By Kirsti Marohn
The Minnesota Department of Public Safety apologized Monday for issuing vanity license plates containing a slur against Muslims and said it will revoke them immediately after a photo of the plates caused a stir on social media over the weekend.
The personalized plates read "FMUSLMS." A photo of the license plate on the back of a pickup, reportedly taken in St. Cloud, was posted on Facebook on Saturday by #UniteCloud, a grassroots organization that works to resolve cultural tension in the St. Cloud area.
"This personalized license plate should never have been issued; it is offensive and distasteful," Bruce Gordon, spokesman for the Department of Public Safety, which oversees the Driver and Vehicle Services Division, wrote in a statement Monday. "We are in process of revoking and taking possession of the plates today."
The Driver and Vehicle Services Division is reviewing its process for approving personalized license plates and will immediately provide additional review and oversight of applications, Gordon wrote.
The license plates were issued in June 2015, according to DPS. The application was processed at a deputy registrar's office in Foley, and reviewed by Driver and Vehicle Services.
The photo of the license plates generated numerous comments on Facebook and Twitter, with some asking why the license plates were approved and issued.
In Minnesota, personalized license plates are available for an additional fee. The application reads, "A personalized plate that offends public morals or decency may not be issued."
Gov. Mark Dayton issued a statement Monday saying he was "appalled" that the plate was issued by the state agency.
"It is offensive, and the person who requested it should be ashamed," the statement read. "That prejudice has no place in Minnesota."
Dayton said he has instructed the commissioner of public safety to retrieve the plate as soon as possible and review agency procedures to ensure it does not happen again.
Natalie Ringsmuth, founder of #UniteCloud, said people have a First Amendment right to free speech, such as putting the slogan on a bumper sticker on their vehicle. But she said this case is different because the license plates are issued by the government.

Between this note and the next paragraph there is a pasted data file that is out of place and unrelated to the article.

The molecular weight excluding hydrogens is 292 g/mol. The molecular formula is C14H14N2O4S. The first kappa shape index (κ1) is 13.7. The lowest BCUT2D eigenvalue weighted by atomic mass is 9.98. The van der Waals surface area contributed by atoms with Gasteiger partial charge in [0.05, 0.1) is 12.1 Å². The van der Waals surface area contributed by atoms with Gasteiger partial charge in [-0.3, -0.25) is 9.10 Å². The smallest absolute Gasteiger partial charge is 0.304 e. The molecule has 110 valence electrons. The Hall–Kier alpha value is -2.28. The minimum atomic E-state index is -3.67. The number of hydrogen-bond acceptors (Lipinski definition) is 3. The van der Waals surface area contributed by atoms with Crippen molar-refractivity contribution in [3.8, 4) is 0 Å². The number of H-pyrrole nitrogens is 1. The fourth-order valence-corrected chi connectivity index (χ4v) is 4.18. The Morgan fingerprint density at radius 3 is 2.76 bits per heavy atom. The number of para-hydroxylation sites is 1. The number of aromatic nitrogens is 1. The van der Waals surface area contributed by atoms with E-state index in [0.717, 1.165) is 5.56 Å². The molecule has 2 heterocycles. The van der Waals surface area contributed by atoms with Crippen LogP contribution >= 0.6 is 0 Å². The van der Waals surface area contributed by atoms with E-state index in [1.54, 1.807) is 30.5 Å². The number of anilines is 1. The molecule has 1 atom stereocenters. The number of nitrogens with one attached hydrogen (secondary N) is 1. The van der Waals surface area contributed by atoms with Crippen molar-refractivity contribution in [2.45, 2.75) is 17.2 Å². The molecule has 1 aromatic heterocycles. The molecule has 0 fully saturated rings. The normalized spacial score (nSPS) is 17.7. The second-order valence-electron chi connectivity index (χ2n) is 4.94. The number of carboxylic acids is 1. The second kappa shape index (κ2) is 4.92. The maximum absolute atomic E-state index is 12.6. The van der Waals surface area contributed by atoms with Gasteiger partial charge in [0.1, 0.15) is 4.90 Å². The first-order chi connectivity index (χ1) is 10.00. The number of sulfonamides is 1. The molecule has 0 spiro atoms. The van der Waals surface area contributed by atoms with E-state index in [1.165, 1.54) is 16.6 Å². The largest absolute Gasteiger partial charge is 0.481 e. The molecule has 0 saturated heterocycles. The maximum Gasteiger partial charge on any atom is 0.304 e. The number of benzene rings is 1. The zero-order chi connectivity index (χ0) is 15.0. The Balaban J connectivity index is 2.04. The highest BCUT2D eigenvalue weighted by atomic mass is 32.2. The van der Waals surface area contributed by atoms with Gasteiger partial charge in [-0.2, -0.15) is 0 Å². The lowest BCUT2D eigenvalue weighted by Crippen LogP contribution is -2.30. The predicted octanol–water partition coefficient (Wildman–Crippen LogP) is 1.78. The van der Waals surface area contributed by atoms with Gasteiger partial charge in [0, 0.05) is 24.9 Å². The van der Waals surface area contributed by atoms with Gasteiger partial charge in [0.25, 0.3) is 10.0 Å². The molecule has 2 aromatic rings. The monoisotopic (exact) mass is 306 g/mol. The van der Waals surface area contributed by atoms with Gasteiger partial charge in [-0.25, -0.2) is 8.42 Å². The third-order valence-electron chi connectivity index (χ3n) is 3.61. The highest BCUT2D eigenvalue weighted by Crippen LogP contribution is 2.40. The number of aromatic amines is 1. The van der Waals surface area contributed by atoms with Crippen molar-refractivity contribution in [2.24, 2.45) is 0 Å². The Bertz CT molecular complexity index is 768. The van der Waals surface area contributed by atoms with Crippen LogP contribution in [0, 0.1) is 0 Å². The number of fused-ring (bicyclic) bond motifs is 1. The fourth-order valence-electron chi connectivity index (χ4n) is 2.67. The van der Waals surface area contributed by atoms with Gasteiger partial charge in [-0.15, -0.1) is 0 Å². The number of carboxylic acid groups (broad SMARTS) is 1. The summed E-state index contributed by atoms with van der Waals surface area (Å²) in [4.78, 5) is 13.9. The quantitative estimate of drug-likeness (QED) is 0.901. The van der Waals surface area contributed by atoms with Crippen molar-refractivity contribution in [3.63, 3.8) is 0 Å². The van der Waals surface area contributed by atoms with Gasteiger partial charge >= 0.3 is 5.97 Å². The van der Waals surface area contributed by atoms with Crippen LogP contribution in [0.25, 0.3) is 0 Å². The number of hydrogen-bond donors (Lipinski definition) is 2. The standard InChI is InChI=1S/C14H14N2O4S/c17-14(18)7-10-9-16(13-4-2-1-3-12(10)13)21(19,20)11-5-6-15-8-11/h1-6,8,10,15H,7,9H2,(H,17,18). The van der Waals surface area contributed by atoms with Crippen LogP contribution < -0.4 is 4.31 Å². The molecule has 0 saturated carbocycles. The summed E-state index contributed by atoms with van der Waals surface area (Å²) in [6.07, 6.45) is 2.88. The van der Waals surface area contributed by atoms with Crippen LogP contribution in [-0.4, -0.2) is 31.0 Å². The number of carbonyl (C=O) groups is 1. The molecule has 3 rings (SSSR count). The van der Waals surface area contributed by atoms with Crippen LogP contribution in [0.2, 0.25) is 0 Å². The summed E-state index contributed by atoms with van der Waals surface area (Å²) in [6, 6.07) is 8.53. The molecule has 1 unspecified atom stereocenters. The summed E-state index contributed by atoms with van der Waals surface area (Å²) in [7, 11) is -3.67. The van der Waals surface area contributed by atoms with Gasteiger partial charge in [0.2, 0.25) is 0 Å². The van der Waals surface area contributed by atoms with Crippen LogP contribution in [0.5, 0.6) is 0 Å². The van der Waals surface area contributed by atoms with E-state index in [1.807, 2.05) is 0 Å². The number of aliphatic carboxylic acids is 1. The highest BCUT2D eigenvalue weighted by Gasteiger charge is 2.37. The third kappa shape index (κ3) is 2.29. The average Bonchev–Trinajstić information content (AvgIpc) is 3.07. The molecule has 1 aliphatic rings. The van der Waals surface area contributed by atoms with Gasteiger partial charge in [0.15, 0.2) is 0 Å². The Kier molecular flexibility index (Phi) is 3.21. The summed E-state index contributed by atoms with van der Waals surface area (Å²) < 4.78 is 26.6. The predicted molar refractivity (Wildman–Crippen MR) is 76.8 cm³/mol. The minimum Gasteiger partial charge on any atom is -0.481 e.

"My concern is if 'FMUSLMS' is OK, what else is OK?" Ringsmuth asked. "FGAYS? FBLACKS?"
Jaylani Hussein, executive director of the Minnesota chapter of the Council on American-Islamic Relations, said in a written statement that his organization plans to send a letter to the state asking for tighter oversight on personalized license plates.
"We are extremely concerned as a community that this type of expression of anti-Muslim (sentiment) is not only existing, but we also missed looking at it," Hussein stated. "In a personalized license plate, there should be much more careful view because a lot of people who want to create certain types of messages."
Ibrahim Hooper, national CAIR spokesman, said it's not the first time racist or bigoted license plates have shown up around the country. He believes it's "a symptom of the unfortunate mainstreaming of Islamophobia in our society."
"In an overall atmosphere in which anti-Muslim bigotry is rising, it's somehow seen as, 'This is OK for me to do,' " Hooper said.
Despite recent media coverage of cultural tensions in St. Cloud, the community's response to the license plate incident has been overwhelmingly supportive, said Haji Yusuf with #UniteCloud. He said the response shows that most people don't feel that way toward Muslims.
"It's not the majority. It's a few people," Yusuf said.
(c)2016 the St. Cloud Times (St. Cloud, Minn.)